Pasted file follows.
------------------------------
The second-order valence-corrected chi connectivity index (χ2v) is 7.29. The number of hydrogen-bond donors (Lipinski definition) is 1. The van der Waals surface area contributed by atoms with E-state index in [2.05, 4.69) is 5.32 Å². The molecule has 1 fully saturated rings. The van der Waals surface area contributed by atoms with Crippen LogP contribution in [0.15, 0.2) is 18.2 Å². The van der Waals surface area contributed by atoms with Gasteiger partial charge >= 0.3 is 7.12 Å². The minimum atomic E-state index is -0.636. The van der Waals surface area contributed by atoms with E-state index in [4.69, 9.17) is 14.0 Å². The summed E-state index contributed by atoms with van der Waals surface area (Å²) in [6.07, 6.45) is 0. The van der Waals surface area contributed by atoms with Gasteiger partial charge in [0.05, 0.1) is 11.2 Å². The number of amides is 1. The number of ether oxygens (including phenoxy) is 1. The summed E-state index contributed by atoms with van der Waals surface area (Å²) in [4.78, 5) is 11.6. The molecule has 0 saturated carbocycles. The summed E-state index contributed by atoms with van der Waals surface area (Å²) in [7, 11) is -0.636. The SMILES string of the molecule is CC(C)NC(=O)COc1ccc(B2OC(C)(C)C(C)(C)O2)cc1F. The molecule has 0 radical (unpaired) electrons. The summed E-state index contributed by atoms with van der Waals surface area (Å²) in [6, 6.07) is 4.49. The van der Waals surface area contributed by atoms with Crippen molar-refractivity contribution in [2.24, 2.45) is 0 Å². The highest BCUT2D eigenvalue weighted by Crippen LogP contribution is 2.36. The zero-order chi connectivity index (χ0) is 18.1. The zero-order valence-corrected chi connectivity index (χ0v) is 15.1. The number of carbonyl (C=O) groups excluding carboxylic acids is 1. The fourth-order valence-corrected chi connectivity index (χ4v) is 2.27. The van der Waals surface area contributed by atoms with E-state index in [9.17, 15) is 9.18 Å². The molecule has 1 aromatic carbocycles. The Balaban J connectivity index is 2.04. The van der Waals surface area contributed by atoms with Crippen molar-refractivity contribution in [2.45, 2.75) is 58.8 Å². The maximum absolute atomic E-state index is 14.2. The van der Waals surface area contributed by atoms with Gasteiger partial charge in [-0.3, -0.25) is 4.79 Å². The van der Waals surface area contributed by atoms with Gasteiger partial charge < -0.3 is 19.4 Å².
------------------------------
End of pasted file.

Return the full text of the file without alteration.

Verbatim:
The second-order valence-corrected chi connectivity index (χ2v) is 7.29. The number of hydrogen-bond donors (Lipinski definition) is 1. The van der Waals surface area contributed by atoms with E-state index in [2.05, 4.69) is 5.32 Å². The molecule has 1 fully saturated rings. The van der Waals surface area contributed by atoms with Crippen LogP contribution in [0.15, 0.2) is 18.2 Å². The van der Waals surface area contributed by atoms with Gasteiger partial charge >= 0.3 is 7.12 Å². The minimum atomic E-state index is -0.636. The van der Waals surface area contributed by atoms with E-state index in [4.69, 9.17) is 14.0 Å². The summed E-state index contributed by atoms with van der Waals surface area (Å²) in [6.07, 6.45) is 0. The van der Waals surface area contributed by atoms with Gasteiger partial charge in [0.05, 0.1) is 11.2 Å². The number of amides is 1. The number of ether oxygens (including phenoxy) is 1. The summed E-state index contributed by atoms with van der Waals surface area (Å²) in [4.78, 5) is 11.6. The molecule has 0 saturated carbocycles. The summed E-state index contributed by atoms with van der Waals surface area (Å²) in [7, 11) is -0.636. The SMILES string of the molecule is CC(C)NC(=O)COc1ccc(B2OC(C)(C)C(C)(C)O2)cc1F. The molecule has 0 radical (unpaired) electrons. The summed E-state index contributed by atoms with van der Waals surface area (Å²) in [6, 6.07) is 4.49. The van der Waals surface area contributed by atoms with Crippen molar-refractivity contribution in [2.24, 2.45) is 0 Å². The highest BCUT2D eigenvalue weighted by Crippen LogP contribution is 2.36. The zero-order chi connectivity index (χ0) is 18.1. The zero-order valence-corrected chi connectivity index (χ0v) is 15.1. The number of carbonyl (C=O) groups excluding carboxylic acids is 1. The fourth-order valence-corrected chi connectivity index (χ4v) is 2.27. The van der Waals surface area contributed by atoms with E-state index in [9.17, 15) is 9.18 Å². The molecule has 1 aromatic carbocycles. The Balaban J connectivity index is 2.04. The van der Waals surface area contributed by atoms with Crippen molar-refractivity contribution in [2.45, 2.75) is 58.8 Å². The maximum absolute atomic E-state index is 14.2. The van der Waals surface area contributed by atoms with Gasteiger partial charge in [-0.3, -0.25) is 4.79 Å². The van der Waals surface area contributed by atoms with Gasteiger partial charge < -0.3 is 19.4 Å².